Jones has a bit of a personal motivation as well. His wealth comes from an inheritance from his uncle, a notoriously corrupt and grasping businessman. The old man used his will as his final means of expressing his contempt for humanity. The will leaves his entire vast fortune to Jones on the condition that he must complete five years’ continual residence in new York City. The old man reasons that five years in New York will be enough to corrupt the morals of any man and he is confident that his nephew will subsequently squander his fortune. Jones is an easy-going fellow but he does like the idea of proving his uncle wrong by not making a mess of his life.

The newspaperman Waldemar is a kind of ideal self-portrait of the author - they are both men who make a good living from muckraking journalism but also have a genuine zeal for exposing corruption and sharp practice. Waldemar clearly hopes that Jones will absorb at least a little of that same zeal from his new hobby.

These stories were published in 1911 and therefore pre-date the age of the fair-play detective story. In this earlier era the rules of the game were simpler but there were still some rules, these being essentially that however outlandish the plot it should have at least some tenuous plausibility and more importantly that the reader should feel that the detective really could have solved the puzzle based on the clues available to him. Adams adheres to these rules quite faithfully.

The B-flat Trombone introduces us to our detective. His first case comes about by accident. An odd and rather bizarre crime stirs a memory in Jones, a memory of one of the first eccentric advertisements that came to his attention. There has to be a connection and he is determined to find that connection, between an advertisement seeking a trombone player and an explosion which propels a crooked politician from a third floor window. It’s a complicated but extremely clever crime, the main weakness of the story being that the reader is almost certain to see the connection before the detective does. The ingenuity of the idea is still admirable and the story is very entertaining.

The Red Dot is even more ingenious but this time the reader will find himself facing a tougher challenge. In fact in this case the clues that lead Jones to the solution are all clearly laid out. The outrageousness of the plot is an absolute delight. It starts with a young chemist whose dogs have been poisoned but not with any of the more commonly encountered poisons. Other dogs have met similar fates elsewhere in the country. Dogs aren’t the only animals involved - moths also lay a part in the story. Much suffering might have been averted but for the weather.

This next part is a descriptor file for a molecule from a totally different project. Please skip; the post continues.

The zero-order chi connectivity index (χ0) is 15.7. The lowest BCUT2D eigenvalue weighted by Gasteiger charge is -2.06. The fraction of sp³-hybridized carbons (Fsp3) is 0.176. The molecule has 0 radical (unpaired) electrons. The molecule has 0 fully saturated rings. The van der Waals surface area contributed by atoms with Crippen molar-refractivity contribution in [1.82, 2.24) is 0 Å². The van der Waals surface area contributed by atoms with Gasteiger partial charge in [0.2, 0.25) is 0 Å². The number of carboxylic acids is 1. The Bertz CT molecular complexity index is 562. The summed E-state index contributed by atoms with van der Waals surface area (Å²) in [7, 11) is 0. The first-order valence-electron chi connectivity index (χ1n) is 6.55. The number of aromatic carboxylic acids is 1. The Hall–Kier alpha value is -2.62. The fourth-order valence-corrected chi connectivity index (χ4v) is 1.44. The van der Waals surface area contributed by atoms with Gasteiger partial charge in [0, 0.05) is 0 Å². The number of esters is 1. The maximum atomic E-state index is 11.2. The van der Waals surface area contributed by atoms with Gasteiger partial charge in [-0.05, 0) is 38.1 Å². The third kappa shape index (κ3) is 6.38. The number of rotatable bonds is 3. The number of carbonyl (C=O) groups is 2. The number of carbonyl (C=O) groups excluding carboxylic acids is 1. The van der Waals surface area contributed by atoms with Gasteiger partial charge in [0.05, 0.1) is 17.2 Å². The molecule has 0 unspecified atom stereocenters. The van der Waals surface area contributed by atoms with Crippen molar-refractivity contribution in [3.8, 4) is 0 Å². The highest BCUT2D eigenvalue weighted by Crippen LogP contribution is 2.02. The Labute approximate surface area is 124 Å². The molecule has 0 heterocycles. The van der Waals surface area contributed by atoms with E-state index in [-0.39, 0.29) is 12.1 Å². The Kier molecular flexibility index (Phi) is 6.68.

Open Trail isn’t particularly challenging as a mystery but there is high adventure that takes Jones to the wilds of Baja California. Gold mines can be lucrative but there’s even more money in water, in the right circumstances. Quite an entertaining tale.

In The Mercy Sign a young scientific assistant disappears. A cardboard box with the label Mercy is the chief clue that helps Jones avert a diplomatic incident. This is a classic example of the sort of outrageous plotting that was popular in detective stories of this era and it’s great fun.

The Blue Fires of the story of the same name are stones. Not very precious stones but a couple’s happiness depends on them and they have been stolen. Bed knobs, torn curtains and milk vendors play key roles in this case. The solution is very far-fetched but it’s fun.

Pin-Pricks is a story of persecution. A man has no idea why anyone would want to persecute him, and in such a strange way, by means of coded messages using pin-pricks in old advertising material. Codes of some kind were a staple of pre-golden age detective fiction but Adams finds a new twist. In this story Average Jones discovers that it is possible to be a professional stamp eraser. A basic knowledge of fishing is also always useful to a detective.

Big Print tells the story of the celebrated Harwick Meteor, and the disappearance of a young boy. Objects falling from outer space might not seem to have an obvious connection  with vanishing 14-year-old boys but remember that Jones has that theory that detective work is all about seeing patterns in apparent coincidences. This is a charmingly over-the-top romp.

The Man Who Spoke Latin is a very quirky tale. Lots of people speak Latin but in early 20th century New York it’s decidedly unusual to encounter a man who speaks no other language but Latin. Even more unusual is that he claims to be the only man who speaks Latin with the correct accent of Cicero’s day. It’s enough to arouse our detective’s curiosity.   It’s a story that could almost have been too offbeat for its own good but it works.

The One Best Bet throws Jones into the middle of a struggle between a reforming politician and a gambling boss and Jones finds that photography can be a deadly pastime. Not one of the stronger stories in the collection.